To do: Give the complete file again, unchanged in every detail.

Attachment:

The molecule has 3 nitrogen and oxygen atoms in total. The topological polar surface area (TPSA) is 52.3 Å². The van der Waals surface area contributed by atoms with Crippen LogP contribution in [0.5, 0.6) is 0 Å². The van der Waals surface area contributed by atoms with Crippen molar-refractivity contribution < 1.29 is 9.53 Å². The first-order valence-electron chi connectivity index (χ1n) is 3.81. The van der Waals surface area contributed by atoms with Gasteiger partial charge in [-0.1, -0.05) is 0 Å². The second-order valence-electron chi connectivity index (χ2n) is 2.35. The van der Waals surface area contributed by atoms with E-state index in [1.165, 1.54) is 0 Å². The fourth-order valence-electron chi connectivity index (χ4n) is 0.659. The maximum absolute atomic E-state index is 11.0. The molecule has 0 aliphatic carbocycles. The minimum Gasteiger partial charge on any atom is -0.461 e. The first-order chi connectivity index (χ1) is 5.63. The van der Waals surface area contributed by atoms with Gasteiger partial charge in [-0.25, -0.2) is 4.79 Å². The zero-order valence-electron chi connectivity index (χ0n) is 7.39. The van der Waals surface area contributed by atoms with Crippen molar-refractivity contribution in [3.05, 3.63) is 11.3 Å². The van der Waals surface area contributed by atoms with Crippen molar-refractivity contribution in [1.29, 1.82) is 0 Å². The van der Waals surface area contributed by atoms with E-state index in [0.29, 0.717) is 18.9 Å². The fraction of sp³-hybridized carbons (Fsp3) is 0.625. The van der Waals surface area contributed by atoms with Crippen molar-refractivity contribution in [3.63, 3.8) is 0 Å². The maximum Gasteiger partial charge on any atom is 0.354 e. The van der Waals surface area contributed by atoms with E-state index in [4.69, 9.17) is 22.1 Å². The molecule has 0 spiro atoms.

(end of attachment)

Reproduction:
The molecule has 3 nitrogen and oxygen atoms in total. The topological polar surface area (TPSA) is 52.3 Å². The van der Waals surface area contributed by atoms with Crippen LogP contribution in [0.5, 0.6) is 0 Å². The van der Waals surface area contributed by atoms with Crippen molar-refractivity contribution < 1.29 is 9.53 Å². The first-order valence-electron chi connectivity index (χ1n) is 3.81. The van der Waals surface area contributed by atoms with Gasteiger partial charge in [-0.1, -0.05) is 0 Å². The second-order valence-electron chi connectivity index (χ2n) is 2.35. The van der Waals surface area contributed by atoms with E-state index in [1.165, 1.54) is 0 Å². The fourth-order valence-electron chi connectivity index (χ4n) is 0.659. The maximum absolute atomic E-state index is 11.0. The molecule has 0 aliphatic carbocycles. The minimum Gasteiger partial charge on any atom is -0.461 e. The first-order chi connectivity index (χ1) is 5.63. The van der Waals surface area contributed by atoms with Gasteiger partial charge in [-0.25, -0.2) is 4.79 Å². The zero-order valence-electron chi connectivity index (χ0n) is 7.39. The van der Waals surface area contributed by atoms with Crippen molar-refractivity contribution in [3.05, 3.63) is 11.3 Å². The van der Waals surface area contributed by atoms with Crippen molar-refractivity contribution in [1.29, 1.82) is 0 Å². The van der Waals surface area contributed by atoms with E-state index in [0.29, 0.717) is 18.9 Å². The fraction of sp³-hybridized carbons (Fsp3) is 0.625. The van der Waals surface area contributed by atoms with Crippen molar-refractivity contribution in [3.63, 3.8) is 0 Å². The maximum Gasteiger partial charge on any atom is 0.354 e. The van der Waals surface area contributed by atoms with E-state index in [4.69, 9.17) is 22.1 Å². The molecule has 0 spiro atoms.